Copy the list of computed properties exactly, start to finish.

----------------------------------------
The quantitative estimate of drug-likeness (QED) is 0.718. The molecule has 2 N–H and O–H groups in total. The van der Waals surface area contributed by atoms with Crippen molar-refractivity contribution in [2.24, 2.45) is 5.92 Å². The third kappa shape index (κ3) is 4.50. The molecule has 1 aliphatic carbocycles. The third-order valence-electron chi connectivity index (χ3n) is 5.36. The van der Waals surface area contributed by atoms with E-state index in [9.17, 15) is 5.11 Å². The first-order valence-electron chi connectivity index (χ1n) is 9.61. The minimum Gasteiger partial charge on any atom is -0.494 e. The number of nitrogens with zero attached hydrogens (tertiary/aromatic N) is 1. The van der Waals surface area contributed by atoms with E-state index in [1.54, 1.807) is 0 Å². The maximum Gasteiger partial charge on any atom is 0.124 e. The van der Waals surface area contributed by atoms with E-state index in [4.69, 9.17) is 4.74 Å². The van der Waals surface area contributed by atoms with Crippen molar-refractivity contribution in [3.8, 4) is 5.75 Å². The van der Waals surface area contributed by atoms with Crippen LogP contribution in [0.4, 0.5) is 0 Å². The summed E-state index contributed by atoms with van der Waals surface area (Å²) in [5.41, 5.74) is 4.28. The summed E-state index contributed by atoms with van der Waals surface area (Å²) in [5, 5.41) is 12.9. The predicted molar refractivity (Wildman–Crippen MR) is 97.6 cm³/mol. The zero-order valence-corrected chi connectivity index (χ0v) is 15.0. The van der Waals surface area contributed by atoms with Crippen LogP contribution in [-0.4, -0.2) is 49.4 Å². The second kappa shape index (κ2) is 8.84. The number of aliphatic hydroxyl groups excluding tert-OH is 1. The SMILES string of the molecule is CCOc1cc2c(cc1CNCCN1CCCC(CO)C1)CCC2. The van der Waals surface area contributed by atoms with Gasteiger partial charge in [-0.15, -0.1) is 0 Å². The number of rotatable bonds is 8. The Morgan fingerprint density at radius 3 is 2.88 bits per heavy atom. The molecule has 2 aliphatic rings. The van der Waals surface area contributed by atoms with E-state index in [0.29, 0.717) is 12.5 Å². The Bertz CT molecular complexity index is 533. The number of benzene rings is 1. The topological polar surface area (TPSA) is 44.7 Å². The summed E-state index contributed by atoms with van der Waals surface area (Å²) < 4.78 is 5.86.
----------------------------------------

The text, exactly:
The quantitative estimate of drug-likeness (QED) is 0.718. The molecule has 2 N–H and O–H groups in total. The van der Waals surface area contributed by atoms with Crippen molar-refractivity contribution in [2.24, 2.45) is 5.92 Å². The third kappa shape index (κ3) is 4.50. The molecule has 1 aliphatic carbocycles. The third-order valence-electron chi connectivity index (χ3n) is 5.36. The van der Waals surface area contributed by atoms with E-state index in [9.17, 15) is 5.11 Å². The first-order valence-electron chi connectivity index (χ1n) is 9.61. The minimum Gasteiger partial charge on any atom is -0.494 e. The number of nitrogens with zero attached hydrogens (tertiary/aromatic N) is 1. The van der Waals surface area contributed by atoms with E-state index in [1.54, 1.807) is 0 Å². The maximum Gasteiger partial charge on any atom is 0.124 e. The van der Waals surface area contributed by atoms with E-state index in [4.69, 9.17) is 4.74 Å². The van der Waals surface area contributed by atoms with Crippen molar-refractivity contribution in [3.8, 4) is 5.75 Å². The van der Waals surface area contributed by atoms with Crippen LogP contribution in [0.4, 0.5) is 0 Å². The summed E-state index contributed by atoms with van der Waals surface area (Å²) in [5.41, 5.74) is 4.28. The summed E-state index contributed by atoms with van der Waals surface area (Å²) in [5, 5.41) is 12.9. The predicted molar refractivity (Wildman–Crippen MR) is 97.6 cm³/mol. The zero-order valence-corrected chi connectivity index (χ0v) is 15.0. The van der Waals surface area contributed by atoms with Crippen LogP contribution in [-0.4, -0.2) is 49.4 Å². The second kappa shape index (κ2) is 8.84. The number of aliphatic hydroxyl groups excluding tert-OH is 1. The SMILES string of the molecule is CCOc1cc2c(cc1CNCCN1CCCC(CO)C1)CCC2. The van der Waals surface area contributed by atoms with Gasteiger partial charge in [-0.15, -0.1) is 0 Å². The number of rotatable bonds is 8. The Morgan fingerprint density at radius 3 is 2.88 bits per heavy atom. The molecule has 2 aliphatic rings. The van der Waals surface area contributed by atoms with E-state index in [0.29, 0.717) is 12.5 Å². The Bertz CT molecular complexity index is 533. The number of benzene rings is 1. The topological polar surface area (TPSA) is 44.7 Å². The summed E-state index contributed by atoms with van der Waals surface area (Å²) < 4.78 is 5.86.